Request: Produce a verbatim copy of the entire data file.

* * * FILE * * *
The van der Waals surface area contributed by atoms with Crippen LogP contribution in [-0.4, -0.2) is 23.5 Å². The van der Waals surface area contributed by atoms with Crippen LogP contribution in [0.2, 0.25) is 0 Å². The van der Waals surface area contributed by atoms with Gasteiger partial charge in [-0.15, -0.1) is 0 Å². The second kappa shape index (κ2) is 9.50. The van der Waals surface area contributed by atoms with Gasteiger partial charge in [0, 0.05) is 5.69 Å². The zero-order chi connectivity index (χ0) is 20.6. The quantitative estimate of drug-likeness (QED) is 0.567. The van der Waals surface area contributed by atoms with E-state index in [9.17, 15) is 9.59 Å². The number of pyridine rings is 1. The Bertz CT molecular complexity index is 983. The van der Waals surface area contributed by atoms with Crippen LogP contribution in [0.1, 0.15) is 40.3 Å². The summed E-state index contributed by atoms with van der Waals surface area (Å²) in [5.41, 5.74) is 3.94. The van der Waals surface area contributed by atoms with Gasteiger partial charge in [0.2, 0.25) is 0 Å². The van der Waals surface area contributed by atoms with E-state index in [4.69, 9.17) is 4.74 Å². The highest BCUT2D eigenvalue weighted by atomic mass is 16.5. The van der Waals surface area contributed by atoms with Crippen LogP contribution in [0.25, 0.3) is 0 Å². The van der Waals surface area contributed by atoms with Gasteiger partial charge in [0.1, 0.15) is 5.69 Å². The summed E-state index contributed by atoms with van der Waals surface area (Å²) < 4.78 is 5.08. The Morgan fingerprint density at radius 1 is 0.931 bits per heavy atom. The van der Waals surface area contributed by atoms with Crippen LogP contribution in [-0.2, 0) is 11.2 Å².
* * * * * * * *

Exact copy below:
The van der Waals surface area contributed by atoms with Crippen LogP contribution in [-0.4, -0.2) is 23.5 Å². The van der Waals surface area contributed by atoms with Crippen LogP contribution in [0.2, 0.25) is 0 Å². The van der Waals surface area contributed by atoms with Gasteiger partial charge in [-0.15, -0.1) is 0 Å². The second kappa shape index (κ2) is 9.50. The van der Waals surface area contributed by atoms with Gasteiger partial charge in [0, 0.05) is 5.69 Å². The zero-order chi connectivity index (χ0) is 20.6. The quantitative estimate of drug-likeness (QED) is 0.567. The van der Waals surface area contributed by atoms with E-state index in [9.17, 15) is 9.59 Å². The number of pyridine rings is 1. The Bertz CT molecular complexity index is 983. The van der Waals surface area contributed by atoms with Crippen LogP contribution in [0.1, 0.15) is 40.3 Å². The summed E-state index contributed by atoms with van der Waals surface area (Å²) in [5.41, 5.74) is 3.94. The van der Waals surface area contributed by atoms with Gasteiger partial charge in [0.2, 0.25) is 0 Å². The van der Waals surface area contributed by atoms with E-state index in [4.69, 9.17) is 4.74 Å². The highest BCUT2D eigenvalue weighted by atomic mass is 16.5. The van der Waals surface area contributed by atoms with Crippen LogP contribution in [0.25, 0.3) is 0 Å². The van der Waals surface area contributed by atoms with Gasteiger partial charge in [0.1, 0.15) is 5.69 Å². The summed E-state index contributed by atoms with van der Waals surface area (Å²) < 4.78 is 5.08. The Morgan fingerprint density at radius 1 is 0.931 bits per heavy atom. The van der Waals surface area contributed by atoms with Crippen LogP contribution in [-0.2, 0) is 11.2 Å².